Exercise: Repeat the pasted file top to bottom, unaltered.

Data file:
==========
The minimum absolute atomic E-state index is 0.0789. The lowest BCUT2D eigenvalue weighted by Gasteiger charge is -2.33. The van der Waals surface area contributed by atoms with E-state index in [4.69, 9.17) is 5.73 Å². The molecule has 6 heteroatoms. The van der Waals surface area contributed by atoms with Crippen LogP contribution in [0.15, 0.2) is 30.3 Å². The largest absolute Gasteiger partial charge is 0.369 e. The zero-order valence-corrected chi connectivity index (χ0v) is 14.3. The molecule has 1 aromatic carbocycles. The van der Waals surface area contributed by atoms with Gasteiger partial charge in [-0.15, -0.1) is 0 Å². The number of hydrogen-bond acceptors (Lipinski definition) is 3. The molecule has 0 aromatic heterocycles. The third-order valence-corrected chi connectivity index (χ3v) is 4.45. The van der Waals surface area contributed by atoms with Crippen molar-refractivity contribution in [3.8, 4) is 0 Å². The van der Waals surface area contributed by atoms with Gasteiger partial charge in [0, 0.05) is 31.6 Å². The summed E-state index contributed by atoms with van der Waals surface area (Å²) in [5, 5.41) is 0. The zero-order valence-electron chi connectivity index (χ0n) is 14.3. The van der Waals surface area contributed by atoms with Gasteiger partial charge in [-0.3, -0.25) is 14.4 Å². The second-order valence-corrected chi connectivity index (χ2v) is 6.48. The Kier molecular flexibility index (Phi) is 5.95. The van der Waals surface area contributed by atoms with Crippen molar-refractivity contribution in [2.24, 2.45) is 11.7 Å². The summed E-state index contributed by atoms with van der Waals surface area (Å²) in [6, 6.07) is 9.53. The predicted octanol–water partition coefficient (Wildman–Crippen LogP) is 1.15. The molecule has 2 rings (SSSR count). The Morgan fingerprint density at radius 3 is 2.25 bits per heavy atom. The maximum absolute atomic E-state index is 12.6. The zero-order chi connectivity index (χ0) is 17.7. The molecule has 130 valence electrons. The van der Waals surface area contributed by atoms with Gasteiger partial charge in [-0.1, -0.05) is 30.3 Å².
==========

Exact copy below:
The minimum absolute atomic E-state index is 0.0789. The lowest BCUT2D eigenvalue weighted by Gasteiger charge is -2.33. The van der Waals surface area contributed by atoms with E-state index in [4.69, 9.17) is 5.73 Å². The molecule has 6 heteroatoms. The van der Waals surface area contributed by atoms with Crippen LogP contribution in [0.15, 0.2) is 30.3 Å². The largest absolute Gasteiger partial charge is 0.369 e. The zero-order valence-corrected chi connectivity index (χ0v) is 14.3. The molecule has 1 aromatic carbocycles. The van der Waals surface area contributed by atoms with Gasteiger partial charge in [-0.15, -0.1) is 0 Å². The number of hydrogen-bond acceptors (Lipinski definition) is 3. The molecule has 0 aromatic heterocycles. The third-order valence-corrected chi connectivity index (χ3v) is 4.45. The van der Waals surface area contributed by atoms with Crippen molar-refractivity contribution in [3.8, 4) is 0 Å². The van der Waals surface area contributed by atoms with Gasteiger partial charge in [0, 0.05) is 31.6 Å². The summed E-state index contributed by atoms with van der Waals surface area (Å²) in [5, 5.41) is 0. The zero-order valence-electron chi connectivity index (χ0n) is 14.3. The van der Waals surface area contributed by atoms with Gasteiger partial charge in [-0.3, -0.25) is 14.4 Å². The second-order valence-corrected chi connectivity index (χ2v) is 6.48. The Kier molecular flexibility index (Phi) is 5.95. The van der Waals surface area contributed by atoms with Crippen molar-refractivity contribution in [2.24, 2.45) is 11.7 Å². The summed E-state index contributed by atoms with van der Waals surface area (Å²) in [6, 6.07) is 9.53. The predicted octanol–water partition coefficient (Wildman–Crippen LogP) is 1.15. The molecule has 2 rings (SSSR count). The Morgan fingerprint density at radius 3 is 2.25 bits per heavy atom. The maximum absolute atomic E-state index is 12.6. The zero-order chi connectivity index (χ0) is 17.7. The molecule has 130 valence electrons. The van der Waals surface area contributed by atoms with Gasteiger partial charge in [-0.1, -0.05) is 30.3 Å².